I’m not such a huge fan of smartphones lately.
Sure, smartphones can be great. You can easily look up restaurants in new locations or find directions or play games. Interwebs at your fingertips nearly at all times, etc.
Normally people have issues with the effect smartphones have on our in-person conversations. I’m not too keen on the reduction in real conversations, but right now the biggest thing irking me about smartphones is something else, though it is related.
Smartphones are removing people from reality. Instead of following road signs, people stare down at their smartphones trying to figure out what a map means. Instead of looking up and around for a Perkins that the highway signs said was off this exit, people stare down at their phones saying, “It’s to your left!” or shouting, “It’s to your right!” often incorrectly. It would be a lot more efficient just to use your eyes to look at the real world and find the Perkins in real life.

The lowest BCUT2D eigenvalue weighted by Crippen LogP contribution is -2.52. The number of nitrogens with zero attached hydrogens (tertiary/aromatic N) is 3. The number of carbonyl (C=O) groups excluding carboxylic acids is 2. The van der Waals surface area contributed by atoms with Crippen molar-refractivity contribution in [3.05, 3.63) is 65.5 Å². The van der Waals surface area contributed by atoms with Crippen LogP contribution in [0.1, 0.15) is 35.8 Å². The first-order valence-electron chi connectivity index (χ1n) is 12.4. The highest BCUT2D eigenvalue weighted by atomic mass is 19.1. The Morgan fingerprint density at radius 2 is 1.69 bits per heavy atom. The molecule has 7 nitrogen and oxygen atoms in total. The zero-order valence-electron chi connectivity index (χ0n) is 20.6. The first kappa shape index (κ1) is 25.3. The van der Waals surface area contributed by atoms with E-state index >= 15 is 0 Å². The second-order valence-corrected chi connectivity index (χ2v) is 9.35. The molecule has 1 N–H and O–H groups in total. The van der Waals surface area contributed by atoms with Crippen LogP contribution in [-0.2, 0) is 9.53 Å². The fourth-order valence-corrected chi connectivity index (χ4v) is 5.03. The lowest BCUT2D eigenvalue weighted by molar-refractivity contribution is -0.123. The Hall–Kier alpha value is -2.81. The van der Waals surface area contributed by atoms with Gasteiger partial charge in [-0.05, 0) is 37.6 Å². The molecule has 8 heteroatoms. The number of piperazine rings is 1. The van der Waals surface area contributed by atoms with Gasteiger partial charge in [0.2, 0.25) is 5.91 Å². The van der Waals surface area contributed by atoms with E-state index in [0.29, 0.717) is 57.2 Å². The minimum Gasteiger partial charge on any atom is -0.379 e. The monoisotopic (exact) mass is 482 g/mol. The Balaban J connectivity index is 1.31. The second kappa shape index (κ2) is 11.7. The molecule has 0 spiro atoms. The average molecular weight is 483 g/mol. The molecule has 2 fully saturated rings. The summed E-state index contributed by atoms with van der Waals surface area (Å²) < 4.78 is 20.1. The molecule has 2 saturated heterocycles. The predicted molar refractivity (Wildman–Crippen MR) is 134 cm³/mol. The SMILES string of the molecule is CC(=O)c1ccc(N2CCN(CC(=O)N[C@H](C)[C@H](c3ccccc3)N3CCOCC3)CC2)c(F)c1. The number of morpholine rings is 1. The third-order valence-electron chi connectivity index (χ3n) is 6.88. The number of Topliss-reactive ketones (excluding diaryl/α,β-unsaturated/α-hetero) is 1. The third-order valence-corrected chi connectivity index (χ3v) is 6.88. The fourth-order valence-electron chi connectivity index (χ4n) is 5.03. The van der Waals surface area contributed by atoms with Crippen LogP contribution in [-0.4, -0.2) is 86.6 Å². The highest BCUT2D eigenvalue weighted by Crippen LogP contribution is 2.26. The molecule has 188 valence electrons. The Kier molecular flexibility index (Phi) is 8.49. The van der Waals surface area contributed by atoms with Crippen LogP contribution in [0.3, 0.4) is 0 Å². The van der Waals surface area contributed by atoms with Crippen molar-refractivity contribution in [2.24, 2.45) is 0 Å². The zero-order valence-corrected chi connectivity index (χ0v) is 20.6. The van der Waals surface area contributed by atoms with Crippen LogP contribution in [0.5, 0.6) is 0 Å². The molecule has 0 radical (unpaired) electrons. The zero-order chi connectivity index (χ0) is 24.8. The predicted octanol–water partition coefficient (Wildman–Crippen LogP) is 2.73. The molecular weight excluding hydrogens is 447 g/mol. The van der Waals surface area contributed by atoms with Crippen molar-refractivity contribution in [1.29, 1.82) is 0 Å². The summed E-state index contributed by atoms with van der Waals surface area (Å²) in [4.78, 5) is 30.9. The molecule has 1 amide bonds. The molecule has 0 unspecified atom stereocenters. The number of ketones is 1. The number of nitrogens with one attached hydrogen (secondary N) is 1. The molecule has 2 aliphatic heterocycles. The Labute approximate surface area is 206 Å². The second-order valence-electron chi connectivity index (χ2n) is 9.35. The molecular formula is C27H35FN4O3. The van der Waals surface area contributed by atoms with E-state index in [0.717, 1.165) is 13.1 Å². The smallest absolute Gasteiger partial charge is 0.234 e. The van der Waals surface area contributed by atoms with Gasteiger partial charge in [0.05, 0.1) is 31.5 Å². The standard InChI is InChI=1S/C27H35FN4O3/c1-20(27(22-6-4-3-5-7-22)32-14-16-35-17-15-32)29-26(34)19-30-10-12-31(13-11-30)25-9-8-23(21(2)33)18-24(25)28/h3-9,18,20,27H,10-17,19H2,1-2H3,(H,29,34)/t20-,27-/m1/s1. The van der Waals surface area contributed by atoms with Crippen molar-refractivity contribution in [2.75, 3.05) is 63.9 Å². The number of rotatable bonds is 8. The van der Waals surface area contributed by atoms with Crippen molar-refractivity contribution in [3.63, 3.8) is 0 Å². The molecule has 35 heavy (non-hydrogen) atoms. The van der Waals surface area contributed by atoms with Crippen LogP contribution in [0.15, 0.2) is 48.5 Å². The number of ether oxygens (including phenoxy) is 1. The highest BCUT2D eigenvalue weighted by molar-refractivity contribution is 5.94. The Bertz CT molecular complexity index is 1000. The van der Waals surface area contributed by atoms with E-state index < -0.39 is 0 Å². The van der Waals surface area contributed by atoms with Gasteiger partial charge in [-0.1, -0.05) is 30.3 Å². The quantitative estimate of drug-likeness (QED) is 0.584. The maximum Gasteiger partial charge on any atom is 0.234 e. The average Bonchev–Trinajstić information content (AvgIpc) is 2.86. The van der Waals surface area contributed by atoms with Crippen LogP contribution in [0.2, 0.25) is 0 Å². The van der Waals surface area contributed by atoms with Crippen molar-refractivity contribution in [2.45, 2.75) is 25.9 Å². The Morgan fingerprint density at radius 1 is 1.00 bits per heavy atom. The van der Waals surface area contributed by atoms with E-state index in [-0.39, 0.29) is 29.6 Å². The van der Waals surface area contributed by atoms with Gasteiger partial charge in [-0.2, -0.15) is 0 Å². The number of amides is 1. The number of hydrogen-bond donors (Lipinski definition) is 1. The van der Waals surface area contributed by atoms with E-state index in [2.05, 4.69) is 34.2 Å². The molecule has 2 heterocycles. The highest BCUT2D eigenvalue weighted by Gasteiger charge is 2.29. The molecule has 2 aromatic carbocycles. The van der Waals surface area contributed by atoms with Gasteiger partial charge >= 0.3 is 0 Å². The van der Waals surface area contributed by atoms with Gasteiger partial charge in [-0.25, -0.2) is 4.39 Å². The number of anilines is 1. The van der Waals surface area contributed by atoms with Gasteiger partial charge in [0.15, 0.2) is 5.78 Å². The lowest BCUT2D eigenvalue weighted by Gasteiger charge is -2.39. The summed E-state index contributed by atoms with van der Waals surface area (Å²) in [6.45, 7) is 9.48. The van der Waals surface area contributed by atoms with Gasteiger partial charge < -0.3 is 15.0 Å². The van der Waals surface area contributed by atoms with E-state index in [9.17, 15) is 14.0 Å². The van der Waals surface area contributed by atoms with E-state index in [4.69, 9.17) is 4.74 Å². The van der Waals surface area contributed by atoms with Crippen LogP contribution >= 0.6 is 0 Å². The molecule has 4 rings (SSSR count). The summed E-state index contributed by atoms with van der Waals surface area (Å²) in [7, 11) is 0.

What I’m trying to say is smartphones create overly dependent people. It’s almost as if they completely eradicate any semblance of the ability to read a map. People cease to be able to orient themselves on a paper or even digital map without the help of a “You Are Here” sign or a little blue dot indicating their location. I can pick up an atlas and figure out a driving route and probably get a good idea of where I am, but I don’t think most of my smartphone-carrying friends and family can. Maybe a few years ago, before their iPhones became their constant companions, but not today.
Smartphones are useful tools, but they’re also destructive of useful real-world skills. Navigational skills are important, and being able to find your way without GPS is always going to be an invaluable tool. The ability to read highway signs to figure out food choices and restaurant locations is valuable, too. UrbanSpoon isn’t always right about what is and is not available, but those highway signs are usually kept relatively up-to-date. We should not let reality and the skills to survive in reality fall by the wayside because an iPhone can do it for us – especially given inconsistent internet speeds and imperfect information on the internet.